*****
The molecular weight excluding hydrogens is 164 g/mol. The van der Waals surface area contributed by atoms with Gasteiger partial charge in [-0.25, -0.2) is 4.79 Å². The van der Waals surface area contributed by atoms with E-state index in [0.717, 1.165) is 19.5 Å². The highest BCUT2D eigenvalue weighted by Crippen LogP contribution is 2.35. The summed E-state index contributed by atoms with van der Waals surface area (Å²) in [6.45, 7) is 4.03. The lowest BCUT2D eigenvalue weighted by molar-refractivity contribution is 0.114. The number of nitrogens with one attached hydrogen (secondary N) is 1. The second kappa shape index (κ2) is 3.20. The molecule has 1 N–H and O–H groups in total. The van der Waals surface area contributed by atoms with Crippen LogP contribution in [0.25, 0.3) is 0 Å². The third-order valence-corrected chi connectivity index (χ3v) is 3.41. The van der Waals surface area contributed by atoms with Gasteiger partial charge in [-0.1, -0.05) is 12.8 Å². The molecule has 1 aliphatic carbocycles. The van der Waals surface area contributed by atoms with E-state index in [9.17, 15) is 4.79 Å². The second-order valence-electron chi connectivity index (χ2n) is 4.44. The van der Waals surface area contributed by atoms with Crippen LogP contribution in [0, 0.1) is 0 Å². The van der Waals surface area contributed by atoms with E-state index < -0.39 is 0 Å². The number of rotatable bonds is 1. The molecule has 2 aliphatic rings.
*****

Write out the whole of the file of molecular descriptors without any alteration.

The molecular weight excluding hydrogens is 164 g/mol. The van der Waals surface area contributed by atoms with Gasteiger partial charge in [-0.25, -0.2) is 4.79 Å². The van der Waals surface area contributed by atoms with E-state index in [0.717, 1.165) is 19.5 Å². The highest BCUT2D eigenvalue weighted by Crippen LogP contribution is 2.35. The summed E-state index contributed by atoms with van der Waals surface area (Å²) in [6.45, 7) is 4.03. The lowest BCUT2D eigenvalue weighted by molar-refractivity contribution is 0.114. The number of nitrogens with one attached hydrogen (secondary N) is 1. The second kappa shape index (κ2) is 3.20. The molecule has 1 N–H and O–H groups in total. The van der Waals surface area contributed by atoms with Crippen LogP contribution in [0.25, 0.3) is 0 Å². The third-order valence-corrected chi connectivity index (χ3v) is 3.41. The van der Waals surface area contributed by atoms with Gasteiger partial charge in [-0.1, -0.05) is 12.8 Å². The molecule has 1 aliphatic carbocycles. The van der Waals surface area contributed by atoms with E-state index in [9.17, 15) is 4.79 Å². The second-order valence-electron chi connectivity index (χ2n) is 4.44. The van der Waals surface area contributed by atoms with Crippen LogP contribution in [0, 0.1) is 0 Å². The van der Waals surface area contributed by atoms with E-state index < -0.39 is 0 Å². The number of rotatable bonds is 1. The molecule has 2 aliphatic rings.